Art comes in all shapes and sizes. Sometimes it’s very surprising, occasionally awe-inspiring. Take Raging Bull, for example, the 10 metres high sculpture that starred in the Commonwealth Games opening ceremony earlier in the year. Weighing in at 2.5 tonnes the armoured bull has a massive wow factor, so when we visited Birmingham a few weeks ago to see Chris de Burgh in concert we were determined to spend a spare morning tracking down this modern masterpiece of mechanical public art.
The sculpture is made mostly out of machinery sourced from factories in and around Birmingham, and is intended as a symbol of the city’s journey through a turbulent past to the present day. It was designed, built, and mechanised by a team of around 60 people from UK-based special effects company Artem. The head, legs and tail can be manoeuvred by a crew of puppeteers and technicians, aided by a tractor unit cunningly concealed beneath the body. It can also breathe smoke and flash its eyes red. It is, as today’s kids would probably tell you, proper awesome!
Unsurprisingly, Raging Bull made a huge impression when he entered the arena at the opening of the Commonwealth Games, striding majestically across the running track towards the centre of the stadium. But he has a softer side too, as another YouTube video demonstrates:
But what is surprising, however, is how those in positions of power totally failed to predict the likely public impact of this colossal mechanical sculpture. No provision was made to put it on permanent display after the Games had ended, and Raging Bull was destined for the scrapyard.
However, when Brummies – that is, the people of Birmingham – learned of his intended fate there was an outpouring of protest, in part no doubt because the city has a long association with bulls. Birmingham’s primary retail complex, the Bullring, is built on land where – between the 16th and late 18th centuries – bulls were baited prior to slaughter in the erroneous belief that this would tenderise their meat. Thankfully this barbaric practice is now outlawed, but echoes of it survive in the name of the modern shopping centre (mall) and in the bronze bull statue that was erected there in 2003.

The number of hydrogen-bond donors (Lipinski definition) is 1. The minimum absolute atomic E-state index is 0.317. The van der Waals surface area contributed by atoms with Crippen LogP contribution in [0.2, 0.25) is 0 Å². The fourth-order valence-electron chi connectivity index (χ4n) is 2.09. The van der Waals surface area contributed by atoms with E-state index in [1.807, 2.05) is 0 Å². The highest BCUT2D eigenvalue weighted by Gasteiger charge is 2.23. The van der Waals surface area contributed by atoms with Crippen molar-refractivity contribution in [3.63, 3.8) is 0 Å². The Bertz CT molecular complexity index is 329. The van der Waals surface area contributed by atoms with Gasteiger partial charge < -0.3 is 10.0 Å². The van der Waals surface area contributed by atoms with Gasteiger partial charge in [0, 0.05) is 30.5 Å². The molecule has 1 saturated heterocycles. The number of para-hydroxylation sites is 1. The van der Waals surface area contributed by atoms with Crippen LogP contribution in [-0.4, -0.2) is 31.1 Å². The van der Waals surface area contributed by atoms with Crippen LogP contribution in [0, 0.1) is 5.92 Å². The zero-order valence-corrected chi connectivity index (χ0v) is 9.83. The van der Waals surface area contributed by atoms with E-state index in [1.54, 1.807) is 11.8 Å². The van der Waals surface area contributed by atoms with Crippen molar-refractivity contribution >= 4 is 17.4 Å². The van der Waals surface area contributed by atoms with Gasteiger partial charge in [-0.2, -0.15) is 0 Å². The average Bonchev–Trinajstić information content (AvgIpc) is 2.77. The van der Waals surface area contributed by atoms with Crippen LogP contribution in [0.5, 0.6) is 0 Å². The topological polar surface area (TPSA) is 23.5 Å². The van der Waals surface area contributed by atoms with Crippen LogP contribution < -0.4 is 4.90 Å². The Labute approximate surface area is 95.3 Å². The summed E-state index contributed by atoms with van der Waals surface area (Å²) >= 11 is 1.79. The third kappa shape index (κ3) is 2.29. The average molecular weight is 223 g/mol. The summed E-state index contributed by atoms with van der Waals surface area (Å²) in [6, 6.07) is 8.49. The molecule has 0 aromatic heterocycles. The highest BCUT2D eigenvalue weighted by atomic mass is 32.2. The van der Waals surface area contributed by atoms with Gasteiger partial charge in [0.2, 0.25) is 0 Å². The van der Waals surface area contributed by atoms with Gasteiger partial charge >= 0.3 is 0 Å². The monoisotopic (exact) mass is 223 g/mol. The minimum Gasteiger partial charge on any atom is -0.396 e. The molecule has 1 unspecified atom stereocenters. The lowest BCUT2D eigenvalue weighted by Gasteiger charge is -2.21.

In addition, Raging Bull was widely seen by locals as a positive symbol of their – and, indeed their city’s – qualities of determination, persistence and strength. Brummies felt they could relate to him and perceived him as something to be proud of, to treasure even. So, when more than 10,000 people signed up to a campaign to save him, it became clear that a rescue mission was required.
To buy a bit of time while a plan was worked out, after the Games ended he was moved temporarily to Centenary Square. This was where Mrs P and I were able to see him, albeit as a static work of art rather than a walking, smoking, glowing monster. Never mind, he was magnificent just the same.
At the time of writing a final decision on just where Raging Bull will spend the rest of his days has yet to be made. It appears that his huge bulk, as well as the need to protect him from inclement weather, is presenting a few challenges! An indoor home of generous proportions is clearly required.
Raging Bull was removed from Centenary Square at the end of September, and for now languishes in an abandoned carpark next to a portable toilet, under the watchful eye of a security guard! Things may currently look bleak, but the city authorities are adamant that his future is assured. They’d better be true to their word. Although a bit unconventional, Raging Bull is a wonderful work of art, an inspiring creation that we simply cannot afford to lose.